Nepal Country Case Study: Effective law and policy on gender equality and protection from sexual and gender-based violence in disasters
Nepal witnessed a devastating earthquake on 25th April 2015 that claimed the lives of more than 8,000 people. Hundreds of thousands of people were left homeless and amongst them were high numbers of women, children and older persons, people with disabilities and minorities. Some organizations working in the earthquake response began to identify women and girls affected by the disaster who had suffered, or were vulnerable to, sexual and gender-based violence (SGBV) in the post-disaster period. This included forms of SGBV to which they were not as vulnerable in normal times, and for which there appeared to be insufficient preparedness to provide protection.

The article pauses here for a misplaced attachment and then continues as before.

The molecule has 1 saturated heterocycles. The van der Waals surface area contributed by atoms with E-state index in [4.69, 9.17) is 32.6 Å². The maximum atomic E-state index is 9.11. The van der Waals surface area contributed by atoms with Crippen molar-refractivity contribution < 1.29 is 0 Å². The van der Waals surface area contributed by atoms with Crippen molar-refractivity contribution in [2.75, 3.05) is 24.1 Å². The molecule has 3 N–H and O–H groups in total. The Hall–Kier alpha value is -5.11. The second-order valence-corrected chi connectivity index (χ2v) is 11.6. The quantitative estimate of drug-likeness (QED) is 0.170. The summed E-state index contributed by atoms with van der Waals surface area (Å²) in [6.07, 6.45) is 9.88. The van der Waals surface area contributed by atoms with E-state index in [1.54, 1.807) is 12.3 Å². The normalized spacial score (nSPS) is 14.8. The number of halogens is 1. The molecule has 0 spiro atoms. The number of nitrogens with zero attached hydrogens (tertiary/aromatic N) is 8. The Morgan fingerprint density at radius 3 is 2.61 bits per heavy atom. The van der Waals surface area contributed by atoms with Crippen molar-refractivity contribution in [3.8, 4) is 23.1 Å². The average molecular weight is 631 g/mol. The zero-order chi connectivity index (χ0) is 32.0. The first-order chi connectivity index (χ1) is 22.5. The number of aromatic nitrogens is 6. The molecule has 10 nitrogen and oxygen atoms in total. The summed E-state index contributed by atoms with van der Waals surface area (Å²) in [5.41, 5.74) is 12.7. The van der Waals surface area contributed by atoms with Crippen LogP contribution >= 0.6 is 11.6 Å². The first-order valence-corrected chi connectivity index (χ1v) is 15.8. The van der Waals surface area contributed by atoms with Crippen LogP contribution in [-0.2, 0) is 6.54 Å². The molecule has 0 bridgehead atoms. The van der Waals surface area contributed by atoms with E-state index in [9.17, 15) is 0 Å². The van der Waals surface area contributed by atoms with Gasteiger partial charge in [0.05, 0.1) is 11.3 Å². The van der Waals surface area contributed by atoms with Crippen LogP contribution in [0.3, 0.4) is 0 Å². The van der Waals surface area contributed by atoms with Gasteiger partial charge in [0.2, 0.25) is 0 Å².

This report is an analysis of Nepal’s existing laws and policies related to gender equality and SGBV protection during normal times and during disasters. This brief study did not seek to address all forms of social inclusion in the disaster risk management (DRM) system, a particularly complex issue in Nepal. It focuses on women and girls, as the majority of those affected by both SGBV and gender discrimination, while recognizing that men and boys are also affected by SGBV and some forms of gender discrimination. In this regard, it examines current laws on SGBV protection, such as laws against domestic violence, human trafficking, rape, marital rape, sexual harassment, witchcraft allegations, dowry, child marriage, and polygamy. The report then looks at gender equality, inclusion of women, and mechanisms for SGBV protection in the laws and policies governing the DRM system.
International Federation of Red Cross and Red Crescent Societies
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